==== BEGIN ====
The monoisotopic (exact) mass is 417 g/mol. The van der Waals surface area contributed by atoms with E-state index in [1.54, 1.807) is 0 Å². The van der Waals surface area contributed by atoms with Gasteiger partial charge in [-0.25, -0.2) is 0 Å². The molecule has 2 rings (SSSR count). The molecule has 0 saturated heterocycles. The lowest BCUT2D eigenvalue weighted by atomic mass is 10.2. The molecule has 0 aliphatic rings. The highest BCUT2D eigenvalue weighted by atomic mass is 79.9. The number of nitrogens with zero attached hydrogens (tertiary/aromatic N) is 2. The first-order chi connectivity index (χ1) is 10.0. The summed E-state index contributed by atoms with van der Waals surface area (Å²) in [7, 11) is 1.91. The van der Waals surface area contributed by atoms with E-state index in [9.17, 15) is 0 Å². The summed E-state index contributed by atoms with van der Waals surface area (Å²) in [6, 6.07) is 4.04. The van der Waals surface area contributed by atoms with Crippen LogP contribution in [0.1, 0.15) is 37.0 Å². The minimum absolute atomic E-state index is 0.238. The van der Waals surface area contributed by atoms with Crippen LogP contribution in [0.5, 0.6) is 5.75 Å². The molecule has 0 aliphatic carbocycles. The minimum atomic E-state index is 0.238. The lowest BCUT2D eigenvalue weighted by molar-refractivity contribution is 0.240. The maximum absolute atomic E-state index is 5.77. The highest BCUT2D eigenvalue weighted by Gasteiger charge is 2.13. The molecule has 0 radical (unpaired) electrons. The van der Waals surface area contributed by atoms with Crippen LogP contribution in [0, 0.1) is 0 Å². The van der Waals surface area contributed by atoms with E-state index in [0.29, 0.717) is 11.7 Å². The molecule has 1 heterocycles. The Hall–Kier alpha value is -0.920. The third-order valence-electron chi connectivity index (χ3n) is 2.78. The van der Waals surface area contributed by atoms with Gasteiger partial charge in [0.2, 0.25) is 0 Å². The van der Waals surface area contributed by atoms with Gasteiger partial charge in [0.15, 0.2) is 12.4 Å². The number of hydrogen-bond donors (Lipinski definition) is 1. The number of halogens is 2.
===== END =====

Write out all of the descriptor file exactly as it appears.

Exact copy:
The monoisotopic (exact) mass is 417 g/mol. The van der Waals surface area contributed by atoms with E-state index in [1.54, 1.807) is 0 Å². The van der Waals surface area contributed by atoms with Gasteiger partial charge in [-0.25, -0.2) is 0 Å². The molecule has 2 rings (SSSR count). The molecule has 0 saturated heterocycles. The lowest BCUT2D eigenvalue weighted by atomic mass is 10.2. The molecule has 0 aliphatic rings. The highest BCUT2D eigenvalue weighted by atomic mass is 79.9. The number of nitrogens with zero attached hydrogens (tertiary/aromatic N) is 2. The first-order chi connectivity index (χ1) is 10.0. The summed E-state index contributed by atoms with van der Waals surface area (Å²) in [7, 11) is 1.91. The van der Waals surface area contributed by atoms with E-state index in [9.17, 15) is 0 Å². The summed E-state index contributed by atoms with van der Waals surface area (Å²) in [6, 6.07) is 4.04. The van der Waals surface area contributed by atoms with Crippen LogP contribution in [0.1, 0.15) is 37.0 Å². The minimum absolute atomic E-state index is 0.238. The van der Waals surface area contributed by atoms with Crippen LogP contribution in [0.5, 0.6) is 5.75 Å². The molecule has 0 aliphatic carbocycles. The minimum atomic E-state index is 0.238. The lowest BCUT2D eigenvalue weighted by molar-refractivity contribution is 0.240. The maximum absolute atomic E-state index is 5.77. The highest BCUT2D eigenvalue weighted by Gasteiger charge is 2.13. The molecule has 0 radical (unpaired) electrons. The van der Waals surface area contributed by atoms with Crippen LogP contribution in [0, 0.1) is 0 Å². The van der Waals surface area contributed by atoms with E-state index in [0.29, 0.717) is 11.7 Å². The molecule has 1 heterocycles. The Hall–Kier alpha value is -0.920. The third-order valence-electron chi connectivity index (χ3n) is 2.78. The van der Waals surface area contributed by atoms with Gasteiger partial charge in [0.2, 0.25) is 0 Å². The van der Waals surface area contributed by atoms with Gasteiger partial charge in [0.15, 0.2) is 12.4 Å². The number of hydrogen-bond donors (Lipinski definition) is 1. The number of halogens is 2.